Thank you Cumberland River Review for publishing my church lady poem, Mrs. Smith
November. That is when I will hand my baby over to a surgeon so they can cut her open, right to her heart. I feel like snow white’s wicked stepmother choosing which woodsman.
I knew the cardiologists planned on her repair being at 6 months old but having a month planned (and soon enough, a day), hit me hard this week. Watching her sleep so peacefully in my arms, i try to tuck those images away in my mind for when she is in the hospital bed, hooked up to monitors in a web of cords, scarred right down her chest. I’m not ready for it.
I know what babies look like after heart surgery- I’ve seen enough pictures on the heart Mom groups (the only good and best use of social media, these support groups). I know what a baby looks like when she dies of CHD.
So it’s all been a little more than I should have taken on this week. Leaves me feeling almost like an animal in my physical need to protect Kit. I’m trying to pull out of it, find a day to day normal that is busy enough to keep my mind here and out of Winter.
We will start homeschool in a week, so we can take two months off for surgery. We are working on habits this week — chores and daily routines, an imposed order that can hopefully be a spine for the girls days when I’m not as there as I want to be. I’m looking at all the distant tragedies a lot less this week and keeping my eyes on what’s around me— small hands, baby curls, summer green.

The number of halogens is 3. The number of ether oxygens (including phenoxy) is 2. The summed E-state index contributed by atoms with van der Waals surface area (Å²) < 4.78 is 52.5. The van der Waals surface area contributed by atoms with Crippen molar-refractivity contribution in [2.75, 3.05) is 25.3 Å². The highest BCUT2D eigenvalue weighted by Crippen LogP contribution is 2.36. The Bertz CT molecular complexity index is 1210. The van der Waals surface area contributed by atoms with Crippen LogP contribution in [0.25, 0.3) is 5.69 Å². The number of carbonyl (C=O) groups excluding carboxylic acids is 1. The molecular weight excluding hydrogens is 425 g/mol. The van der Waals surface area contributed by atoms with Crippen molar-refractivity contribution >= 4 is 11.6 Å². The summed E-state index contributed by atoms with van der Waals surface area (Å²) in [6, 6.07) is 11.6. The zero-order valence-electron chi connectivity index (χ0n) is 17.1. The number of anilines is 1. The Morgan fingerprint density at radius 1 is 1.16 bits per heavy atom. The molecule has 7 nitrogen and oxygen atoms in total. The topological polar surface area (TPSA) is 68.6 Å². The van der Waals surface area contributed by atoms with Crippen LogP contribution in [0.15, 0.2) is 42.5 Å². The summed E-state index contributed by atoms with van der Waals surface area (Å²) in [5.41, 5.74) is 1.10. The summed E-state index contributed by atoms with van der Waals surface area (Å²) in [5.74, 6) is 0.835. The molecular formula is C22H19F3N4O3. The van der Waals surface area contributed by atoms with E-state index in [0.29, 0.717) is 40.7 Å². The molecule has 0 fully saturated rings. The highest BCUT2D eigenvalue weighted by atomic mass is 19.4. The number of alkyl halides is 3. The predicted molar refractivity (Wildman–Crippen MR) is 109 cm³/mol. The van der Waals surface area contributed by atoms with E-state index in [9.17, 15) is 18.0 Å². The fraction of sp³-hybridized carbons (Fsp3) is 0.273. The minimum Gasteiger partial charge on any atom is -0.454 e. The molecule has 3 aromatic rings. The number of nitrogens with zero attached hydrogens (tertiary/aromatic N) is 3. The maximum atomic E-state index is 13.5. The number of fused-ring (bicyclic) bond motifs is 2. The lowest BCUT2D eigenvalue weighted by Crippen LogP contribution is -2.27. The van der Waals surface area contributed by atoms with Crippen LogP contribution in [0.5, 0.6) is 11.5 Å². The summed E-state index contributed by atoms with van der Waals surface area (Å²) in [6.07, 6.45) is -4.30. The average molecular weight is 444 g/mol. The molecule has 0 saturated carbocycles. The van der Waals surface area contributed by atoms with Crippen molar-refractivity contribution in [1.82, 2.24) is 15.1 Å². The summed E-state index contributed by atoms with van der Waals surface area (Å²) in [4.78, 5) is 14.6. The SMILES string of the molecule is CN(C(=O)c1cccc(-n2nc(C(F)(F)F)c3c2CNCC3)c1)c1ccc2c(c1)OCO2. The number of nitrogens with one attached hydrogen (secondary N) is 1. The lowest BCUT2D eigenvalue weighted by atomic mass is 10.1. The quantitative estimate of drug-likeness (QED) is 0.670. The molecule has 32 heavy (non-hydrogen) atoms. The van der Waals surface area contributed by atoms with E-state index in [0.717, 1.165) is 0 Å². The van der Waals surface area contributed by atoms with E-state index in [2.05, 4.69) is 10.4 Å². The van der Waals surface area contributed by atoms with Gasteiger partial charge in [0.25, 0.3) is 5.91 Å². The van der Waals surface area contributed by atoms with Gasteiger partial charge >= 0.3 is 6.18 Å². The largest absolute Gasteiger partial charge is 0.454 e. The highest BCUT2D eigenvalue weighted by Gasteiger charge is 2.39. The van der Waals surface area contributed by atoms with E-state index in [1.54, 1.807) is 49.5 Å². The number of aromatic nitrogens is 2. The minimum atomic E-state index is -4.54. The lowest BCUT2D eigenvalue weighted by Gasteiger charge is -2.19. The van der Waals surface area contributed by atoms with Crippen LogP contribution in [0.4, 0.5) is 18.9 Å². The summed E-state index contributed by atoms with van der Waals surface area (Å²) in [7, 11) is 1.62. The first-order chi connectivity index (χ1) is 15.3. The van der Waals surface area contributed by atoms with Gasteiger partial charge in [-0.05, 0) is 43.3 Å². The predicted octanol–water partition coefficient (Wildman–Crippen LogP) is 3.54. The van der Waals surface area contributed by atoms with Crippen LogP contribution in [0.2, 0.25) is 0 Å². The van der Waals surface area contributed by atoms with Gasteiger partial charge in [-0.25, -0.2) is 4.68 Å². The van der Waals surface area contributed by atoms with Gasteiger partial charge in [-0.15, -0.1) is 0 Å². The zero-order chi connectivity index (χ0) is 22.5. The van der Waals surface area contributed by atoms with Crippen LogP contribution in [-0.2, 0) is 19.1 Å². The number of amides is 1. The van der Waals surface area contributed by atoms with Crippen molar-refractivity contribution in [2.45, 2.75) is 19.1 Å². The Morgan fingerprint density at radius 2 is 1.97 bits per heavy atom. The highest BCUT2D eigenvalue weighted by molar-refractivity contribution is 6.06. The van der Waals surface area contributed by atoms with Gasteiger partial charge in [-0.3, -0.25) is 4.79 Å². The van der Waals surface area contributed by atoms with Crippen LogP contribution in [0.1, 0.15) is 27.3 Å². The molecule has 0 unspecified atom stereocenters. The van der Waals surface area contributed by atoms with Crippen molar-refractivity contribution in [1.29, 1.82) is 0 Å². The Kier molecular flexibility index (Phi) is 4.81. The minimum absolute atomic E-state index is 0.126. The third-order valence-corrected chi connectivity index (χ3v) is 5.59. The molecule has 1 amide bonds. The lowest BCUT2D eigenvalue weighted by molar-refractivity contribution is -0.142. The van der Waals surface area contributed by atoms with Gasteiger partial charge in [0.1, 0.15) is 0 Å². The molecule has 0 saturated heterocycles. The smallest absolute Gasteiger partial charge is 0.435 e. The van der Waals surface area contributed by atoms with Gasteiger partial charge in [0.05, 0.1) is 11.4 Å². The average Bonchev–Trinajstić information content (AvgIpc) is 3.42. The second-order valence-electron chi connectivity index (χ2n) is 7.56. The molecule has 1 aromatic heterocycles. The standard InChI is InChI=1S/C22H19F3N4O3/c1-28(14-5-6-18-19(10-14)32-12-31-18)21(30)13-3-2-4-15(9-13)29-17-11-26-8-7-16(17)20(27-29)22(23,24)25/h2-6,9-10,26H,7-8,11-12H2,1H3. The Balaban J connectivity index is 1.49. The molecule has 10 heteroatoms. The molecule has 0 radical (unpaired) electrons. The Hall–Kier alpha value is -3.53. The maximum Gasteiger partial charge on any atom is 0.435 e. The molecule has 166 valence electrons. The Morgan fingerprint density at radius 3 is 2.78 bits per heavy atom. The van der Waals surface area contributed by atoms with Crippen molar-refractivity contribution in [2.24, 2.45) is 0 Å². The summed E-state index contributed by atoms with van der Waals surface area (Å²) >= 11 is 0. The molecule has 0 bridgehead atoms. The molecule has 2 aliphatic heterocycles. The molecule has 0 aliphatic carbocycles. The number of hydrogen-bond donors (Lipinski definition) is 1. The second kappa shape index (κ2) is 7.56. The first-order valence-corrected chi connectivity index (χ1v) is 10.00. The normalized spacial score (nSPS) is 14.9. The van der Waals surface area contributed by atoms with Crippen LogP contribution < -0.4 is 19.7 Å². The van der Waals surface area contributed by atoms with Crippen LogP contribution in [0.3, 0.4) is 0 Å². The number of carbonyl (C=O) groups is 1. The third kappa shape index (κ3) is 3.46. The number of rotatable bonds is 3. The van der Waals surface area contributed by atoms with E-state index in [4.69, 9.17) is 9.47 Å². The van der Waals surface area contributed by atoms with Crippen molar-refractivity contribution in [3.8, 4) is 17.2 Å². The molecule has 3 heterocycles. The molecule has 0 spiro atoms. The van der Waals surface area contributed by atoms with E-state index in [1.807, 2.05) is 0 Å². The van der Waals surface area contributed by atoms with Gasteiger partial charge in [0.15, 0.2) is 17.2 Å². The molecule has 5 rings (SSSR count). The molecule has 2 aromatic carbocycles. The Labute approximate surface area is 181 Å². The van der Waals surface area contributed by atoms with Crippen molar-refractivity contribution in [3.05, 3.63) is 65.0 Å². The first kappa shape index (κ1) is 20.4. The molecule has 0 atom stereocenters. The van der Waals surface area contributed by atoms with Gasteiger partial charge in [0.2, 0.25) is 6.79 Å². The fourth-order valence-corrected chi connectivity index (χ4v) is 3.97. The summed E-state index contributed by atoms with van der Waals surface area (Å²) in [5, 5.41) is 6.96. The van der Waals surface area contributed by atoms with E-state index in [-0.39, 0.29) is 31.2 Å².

I’ve been taking notes, wanting to return to poetry and I’m stuck in diagnosis and doctors notes and lists of possible problems. There’s words for it all though and I need to find them. Words for the NICU, the diagnosis and syndrome, the desperate sort of way she breathes even when sleeping. Her doctors say I’m doing so well. I think all you need to pass the mental health survey, given at every one of Kit’s appointments, is to not be willing to call it quits. I’d walk hot coals for this baby. Walk hot coals and eat them after! I’ll find the words soon I think, because I know there’s light here even if I can’t see where it’s coming from.